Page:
I was a skeptic at first. We got the 46 inch LCD TV for Christmas but I was utterly indifferent to High Definition. It sounded like a snow-job to me. But Aaron insisted, so we got the new box and set up the new connection. Within seconds, I was hooked. Not since Gillette's Mach 3 and the iPod have I been as impressed with a new technology. You think it will look better - but not that much better. The best way I can express this is: It is as if they took the lens off the camera.
If you're into sports, it's a must (I'm not). My own guilty pleasure is the Discovery Channel, National Geographic television, and other nature shows. I loved them before HDTV; but now they're astonishing. The clarity that allows you to see nature as if you were there, in your own living room, is a window onto the entire world. I watched a broadcast from the Space Station, to take a simple example. I've seen plenty of TV from space before, but always as if through a blizzard or a fuzzy lens. The image always made space seem somewhere else entirely, a different dimension, unlike anything on earth. but HDTV changes all that. To see someone floating without gravity as if they were in front of you creates a whole new perspective on what space travel is actually like. It makes it real - for the first time in human history. If I were NASA, I'd do nothing but get HD images from space to the American public. It would reignite enthusiasm for space exploration.
But my favorite is a Discovery On Demand channel, which has a series called "Sunrise Earth." Yeah, I know what you're thinking. Put down the bong. But you need no bong to be entranced by the simplicity of the series. It takes the highest quality video cameras around the world and captures 50-minute scenes of the dawn in a variety of spots on this water-planet. There is no narration; no music; just natural sounds. Here's one review:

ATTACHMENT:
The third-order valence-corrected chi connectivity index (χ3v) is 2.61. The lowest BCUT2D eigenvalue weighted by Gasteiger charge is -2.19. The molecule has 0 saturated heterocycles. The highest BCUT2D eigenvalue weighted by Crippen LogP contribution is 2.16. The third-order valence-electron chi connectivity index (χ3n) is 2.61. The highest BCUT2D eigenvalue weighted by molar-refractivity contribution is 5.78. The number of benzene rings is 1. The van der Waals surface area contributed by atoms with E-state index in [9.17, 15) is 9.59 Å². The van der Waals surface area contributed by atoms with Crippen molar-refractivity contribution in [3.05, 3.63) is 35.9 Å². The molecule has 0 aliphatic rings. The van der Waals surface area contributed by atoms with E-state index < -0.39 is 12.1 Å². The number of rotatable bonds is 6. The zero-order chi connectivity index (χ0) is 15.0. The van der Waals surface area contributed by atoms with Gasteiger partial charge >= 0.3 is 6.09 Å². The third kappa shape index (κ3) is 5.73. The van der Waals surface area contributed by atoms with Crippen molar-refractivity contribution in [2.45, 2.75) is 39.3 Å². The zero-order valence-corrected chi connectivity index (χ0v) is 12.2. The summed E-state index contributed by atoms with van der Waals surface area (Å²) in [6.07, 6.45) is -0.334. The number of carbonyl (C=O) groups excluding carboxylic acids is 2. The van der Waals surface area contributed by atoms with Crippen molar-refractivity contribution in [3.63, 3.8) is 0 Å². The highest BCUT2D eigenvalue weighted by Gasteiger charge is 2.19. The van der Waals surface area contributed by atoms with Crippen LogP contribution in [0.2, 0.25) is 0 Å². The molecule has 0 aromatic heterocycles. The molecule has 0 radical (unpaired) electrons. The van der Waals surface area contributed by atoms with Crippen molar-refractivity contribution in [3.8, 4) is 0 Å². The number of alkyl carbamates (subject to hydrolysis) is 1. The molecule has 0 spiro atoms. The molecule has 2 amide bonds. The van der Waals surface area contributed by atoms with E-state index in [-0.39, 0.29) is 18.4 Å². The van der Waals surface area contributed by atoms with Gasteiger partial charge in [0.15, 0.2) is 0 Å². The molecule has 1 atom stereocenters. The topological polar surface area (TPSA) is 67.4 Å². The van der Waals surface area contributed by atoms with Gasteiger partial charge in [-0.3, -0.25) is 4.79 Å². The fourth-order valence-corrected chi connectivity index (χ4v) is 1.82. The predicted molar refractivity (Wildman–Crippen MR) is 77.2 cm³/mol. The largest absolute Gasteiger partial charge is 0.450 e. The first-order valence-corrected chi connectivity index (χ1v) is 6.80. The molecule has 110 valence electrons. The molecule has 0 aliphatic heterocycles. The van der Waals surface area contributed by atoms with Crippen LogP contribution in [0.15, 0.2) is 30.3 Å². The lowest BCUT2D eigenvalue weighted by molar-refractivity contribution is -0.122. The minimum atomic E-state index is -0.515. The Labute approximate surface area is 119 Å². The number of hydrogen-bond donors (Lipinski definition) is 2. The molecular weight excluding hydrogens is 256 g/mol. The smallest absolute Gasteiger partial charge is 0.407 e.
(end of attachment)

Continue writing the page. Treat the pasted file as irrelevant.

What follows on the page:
When seen in vivid, crystal-clear HDTV, the effect is hypnotic. Few viewers will fail to have an impulse to immediately book a flight to join the fun. After watching last night's program on the Cadillac Mountains at the Acadia National Park in Maine, I quickly checked my work schedule for vacation dates. When seen in high-def, the burnt orange skies lingering over the Maine mountains was enough to make me forget, well, nearly everything.
Again, like Kubrick's "Dawn of Man," Sunrise Earth lets the high-def pictures do the talking. There is no narrator getting in the way; only an occasional graphic reveals the location and the time of day. It's a powerful technique. By eliminating the human altogether, Sunrise Earth makes you feel like what you're seeing could be what you would have seen hundreds of years ago. It's nature unplugged.
I've become obsessed with three so far: the town square in a Cambodian village with a Buddhist temple, as the monks chant in a new day; an Icelandic waterfall; and the foothills of a Turkish mountain range, dotted with Roman ruins. However stressed your day, this devastatingly simple project soothes the soul. It's a video version of the Dish's Views From your Window, a reminder that however grim things look, the earth turns, the sun rises, and nature endures.
(Photo: David Conover, series director and photographer, on the River Li.)